Non-competition agreements and similar restrictive covenants form a bundle of rights and obligations that are hotly negotiated between buyers and sellers in every M&A transaction. These covenants often represent tradeoffs affecting the purchase price as well as post-closing rights and obligations of sellers such as continued employment. Buyers view these and the other covenants imposed on sellers as essential to securing the benefit of their bargain and realizing on the goodwill of the acquired business for which they have paid dearly.
The Federal Trade Commission, however, now seeks to upend this carefully negotiated bundle by proposing to outlaw virtually all non-compete agreements, including those of sellers in M&A and similar transactions. Despite their widespread long-standing use in these transactions and regulation by every state, the feds want to do away with non-compete agreements because they are “a widespread and often exploitative practice that suppresses wages, hampers innovation, and blocks entrepreneurs from starting new businesses.”
For the uninitiated, a non-compete agreement essentially prevents a worker from seeking a job with a competitor for a period of time after cessation of employment with the worker’s current employer. Non-competes have been around for hundreds of years and, although courts consider them to be somewhat malodorous as “restraints on trade”, they are nonetheless mostly enforceable except in three of the 50 United States. In fact, all 50 states regulate their use, with varying requirements and degrees of enforceability.
Just last month, for example, the Delaware Chancery Court struck down a non-compete provision in connection with the sale of a business because it was “unreasonable and unenforceable”. (Intertek Testing Service NA, Inc. vs Eastman, 2023 WL 2544236 (Del. Ch. Mar. 16, 2023).) This case marked the third time in the last six months that the Court, one of the most watched business courts in the country, has struck down or limited non-competes in the sale of business context.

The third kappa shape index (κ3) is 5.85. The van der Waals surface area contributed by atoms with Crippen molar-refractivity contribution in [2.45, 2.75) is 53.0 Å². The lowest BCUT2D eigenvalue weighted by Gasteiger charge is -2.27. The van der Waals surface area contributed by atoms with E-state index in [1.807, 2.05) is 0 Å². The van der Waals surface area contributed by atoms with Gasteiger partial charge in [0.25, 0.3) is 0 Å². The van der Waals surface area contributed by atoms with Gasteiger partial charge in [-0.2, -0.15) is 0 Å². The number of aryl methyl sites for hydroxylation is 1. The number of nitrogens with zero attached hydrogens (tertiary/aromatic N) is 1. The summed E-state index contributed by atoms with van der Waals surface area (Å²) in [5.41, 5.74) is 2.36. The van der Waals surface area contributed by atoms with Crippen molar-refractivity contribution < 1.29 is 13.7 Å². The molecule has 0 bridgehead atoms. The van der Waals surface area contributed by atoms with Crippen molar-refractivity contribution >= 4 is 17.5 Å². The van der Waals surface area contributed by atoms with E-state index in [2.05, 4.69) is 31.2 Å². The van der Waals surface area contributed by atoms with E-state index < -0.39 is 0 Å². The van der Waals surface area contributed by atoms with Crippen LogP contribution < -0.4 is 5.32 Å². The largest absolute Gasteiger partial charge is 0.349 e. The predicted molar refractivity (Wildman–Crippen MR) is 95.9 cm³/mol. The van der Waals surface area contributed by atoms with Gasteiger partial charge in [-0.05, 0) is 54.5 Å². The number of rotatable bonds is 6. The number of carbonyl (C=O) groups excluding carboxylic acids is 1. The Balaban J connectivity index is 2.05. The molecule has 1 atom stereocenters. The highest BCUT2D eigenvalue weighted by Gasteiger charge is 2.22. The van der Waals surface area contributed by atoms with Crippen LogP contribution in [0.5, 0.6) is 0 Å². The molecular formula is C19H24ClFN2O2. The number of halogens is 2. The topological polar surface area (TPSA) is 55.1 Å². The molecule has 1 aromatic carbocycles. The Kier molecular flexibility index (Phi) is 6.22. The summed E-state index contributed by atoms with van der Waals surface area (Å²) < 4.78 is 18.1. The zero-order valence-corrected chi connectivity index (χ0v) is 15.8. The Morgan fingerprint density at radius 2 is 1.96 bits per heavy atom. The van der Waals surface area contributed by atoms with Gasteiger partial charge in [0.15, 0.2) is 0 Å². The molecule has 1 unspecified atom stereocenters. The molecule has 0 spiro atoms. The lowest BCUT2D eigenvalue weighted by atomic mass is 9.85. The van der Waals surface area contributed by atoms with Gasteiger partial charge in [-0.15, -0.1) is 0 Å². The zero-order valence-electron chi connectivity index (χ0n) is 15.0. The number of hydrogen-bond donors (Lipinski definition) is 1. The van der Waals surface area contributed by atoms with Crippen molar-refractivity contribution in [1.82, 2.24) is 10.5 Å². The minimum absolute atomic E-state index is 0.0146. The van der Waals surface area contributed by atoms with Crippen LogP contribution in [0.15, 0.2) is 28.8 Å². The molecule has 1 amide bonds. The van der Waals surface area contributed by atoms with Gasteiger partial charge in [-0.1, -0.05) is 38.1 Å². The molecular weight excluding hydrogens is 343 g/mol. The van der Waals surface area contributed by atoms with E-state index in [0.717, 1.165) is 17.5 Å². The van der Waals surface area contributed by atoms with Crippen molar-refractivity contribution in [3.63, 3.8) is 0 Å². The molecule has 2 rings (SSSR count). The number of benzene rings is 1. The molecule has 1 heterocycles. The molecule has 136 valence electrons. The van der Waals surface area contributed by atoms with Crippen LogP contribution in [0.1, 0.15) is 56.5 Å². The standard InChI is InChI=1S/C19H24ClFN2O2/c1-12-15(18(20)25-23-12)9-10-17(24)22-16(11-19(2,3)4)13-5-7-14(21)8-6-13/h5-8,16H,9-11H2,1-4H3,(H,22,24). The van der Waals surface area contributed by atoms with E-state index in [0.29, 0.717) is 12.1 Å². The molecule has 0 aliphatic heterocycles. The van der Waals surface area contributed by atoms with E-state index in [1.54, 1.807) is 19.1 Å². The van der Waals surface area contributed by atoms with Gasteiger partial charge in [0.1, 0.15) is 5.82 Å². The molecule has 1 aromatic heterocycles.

In fairness, non-competes have crept from their historical use to bind high-level executives, highly-skilled technicians and business owners who have sold their businesses to run of the mill workers such as security guards and fast-food employees. There is no question that some non-competes are unfair to low-level workers who could be prevented from earning a livelihood. All of the state statutes permitting non-competes require to varying degrees that they be “reasonable” in scope and time period. However, even a prohibition against working for a competitor for a relatively short duration and geographic area can be devastating to an hourly worker with barely a week’s worth of savings in the bank. Moreover, lower level employees often lack the bargaining power to negotiate the terms of non-competes, which in these situations take the form of “contracts of adhesion” that the law historically has disfavored.
These are all sound reasons for limiting or even banning non-compete agreements in certain circumstances. However, in typical regulatory fashion, the FTC has taken a meat cleaver to these agreements and proposed banning them even where the justifications are weak.